There is an interesting story by some writer of yore in the Arabian Gulf in the ambient of the current nation of Iran. The storyteller for whom I have long taken a great admiration concocted the kaleidoscopically colourful character known as Abu Nuwas. One day Abu Nuwas was cutting a tree branch for personal use. The peculiar thing is that he was sitting on the same branch. After sometime hacking on that branch with a hatchet a man passed nearby. Perceiving immediately with great concern the great peril a fellow citizen was exposing himself to by that very action he spoke out to Abu Nuwas. He enlightened him that similar action will no doubt result in a cataclysmic fall and horrible injury. Abu Nuwas ignored these ramblings as those of some busy-body over the chip of his axe as he kept chopping away. In one fell swoop the branch gave way and he came tumbling down unceremoniously with it. Rather fortuitously, he was cushioned by the thick foliage below. That same moment thoughts of gratitude crossed his mind. He suddenly had an elevated opinion of the gentleman that had warned him of impending danger and thought of him as some clairvoyant or even a prophet. He immediately went after the guy. He found him in a saunter going about his errands for the day. Fast as lightning while possessing the verve of a child with a new toy, Abu Nuwas enquired from the man how he knew that his posture would certainly have led to a tumble with the branch. Without even waiting for the answer, he further enthused the man to predict when Abu Nuwas was going to die. This was a tough ask leaving the composed character absolutely speechless and catatonic for three whole seconds. He was also starting to feel pestered. However, he composed himself though thinking of Abu Nuwas quite a stubborn and irrepressible character and told him that the day he rides his donkey and stumbles three times will be his last. That took care of Abu Nuwas giving him something to worry about and freed the paragon of concern to go about his business in bustling Baghdad. But I digress.
In most of 2017 Kenya mirrored the behavior exemplified by Abunuwas on the tree branch in the above anecdote. After the January 30th 2018 swearing-in ceremony for the People’s President of The Republic of Kenya, Raila Odinga there seemed to be no way back. The fission looked complete. With two ‘Presidents’ installed in the same country, only fire and brimstone clouded the horizon. The fall-out from eons of neglected historical injustices, the bitterly yet closely contested election in August and consequent brutality meted by state players on the opposition, the nullification of that entire process and the farcical fresh election seemed to have pushed us to the edge of the precipice. Battle lines had been drawn and positions entrenched so deeply the tension arising was virtually palpitating. In most households in the opposition strongholds, murmurs of secession were evident and poignant for all to see. And these sentiments were no doubt justified. Hateful rhetoric was spewed from all quarters and the same leaders who we elected as our symbols of unity morphed to become the very wedge that was splitting the gargantuan woody tree representing what we have learnt to call our motherland asunder. Dubious and quite shady characters; some purporting to be members of some ‘business community’, were co-opted on an inexplicable basis to militantly protect the interests of the majorly unpopular but imposed majority. Polarization was the order of the day and like a living cell that is in the Telophase stage, a seismic split was definitely on the cards. Then the seemingly unexpected happened, an anticlimax of sorts. On the 9th of March 2018, a meeting was secretly concocted at the President’s Office between him and his bitter rival catching both ally and foe speechless. The aftermath of the meeting was an unexpected handshake between the bitter antagonists and a cessation of hostilities.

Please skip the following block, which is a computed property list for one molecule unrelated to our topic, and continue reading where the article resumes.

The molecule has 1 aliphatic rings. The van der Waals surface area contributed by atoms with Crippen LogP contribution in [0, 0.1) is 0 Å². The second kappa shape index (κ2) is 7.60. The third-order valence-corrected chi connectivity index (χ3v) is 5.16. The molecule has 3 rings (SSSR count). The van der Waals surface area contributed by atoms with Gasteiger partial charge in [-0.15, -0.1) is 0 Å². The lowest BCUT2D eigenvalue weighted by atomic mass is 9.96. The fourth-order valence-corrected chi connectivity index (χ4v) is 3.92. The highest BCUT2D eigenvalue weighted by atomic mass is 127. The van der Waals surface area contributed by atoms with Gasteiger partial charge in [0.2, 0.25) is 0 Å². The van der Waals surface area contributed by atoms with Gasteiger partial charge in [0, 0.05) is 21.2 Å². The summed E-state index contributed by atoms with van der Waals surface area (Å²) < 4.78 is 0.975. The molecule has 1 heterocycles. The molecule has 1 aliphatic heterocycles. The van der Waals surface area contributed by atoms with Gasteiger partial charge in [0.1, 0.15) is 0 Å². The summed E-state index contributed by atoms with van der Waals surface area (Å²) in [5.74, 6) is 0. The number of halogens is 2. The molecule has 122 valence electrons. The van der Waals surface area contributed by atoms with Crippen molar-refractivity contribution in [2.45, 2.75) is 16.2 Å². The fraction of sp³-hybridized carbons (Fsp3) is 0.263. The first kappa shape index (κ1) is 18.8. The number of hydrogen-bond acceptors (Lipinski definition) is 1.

Bewildered and having lost any modicum of relevance some politicians retreated to their cocoons while others simply did what politicians do best and hypocritically postured as if they never had any enmity in the first place and were just in some small sibling tiff. The handshake was no doubt good for the country. As evidenced by the crumbling economy due to the loss of investor confidence due to political uncertainty. Popular misery was exacerbated by the fact that there was no generation of revenue due to incessant demonstrations, strife and damage to enterprises that had decided to be brave as to open their doors in this turbulent period. A dearth in tourism due to travel advisories in many a foreign mission had resulted in such massive lay-offs, hotels and lodges were virtually operating on skeleton staff. Lecturers, teachers and for the first time in a while doctors went on strike totally paralyzing important aspects of human capital development and health. There was virtually no one to address these conundrums as the nation was too deep into the murk of ascertaining who was the real victor of the popular vote and whose result was a computer-generated fallacy! To add insult to injury, the NASA coalition poisoned the minds of their massive support base against products and services that were deemed to be owned by senior operatives and functionaries in the Jubilee government. This drastically cut the financial output from these companies and attendant taxation that is usually a foregone conclusion when business is booming. Our nation had definitely been jolted to the core.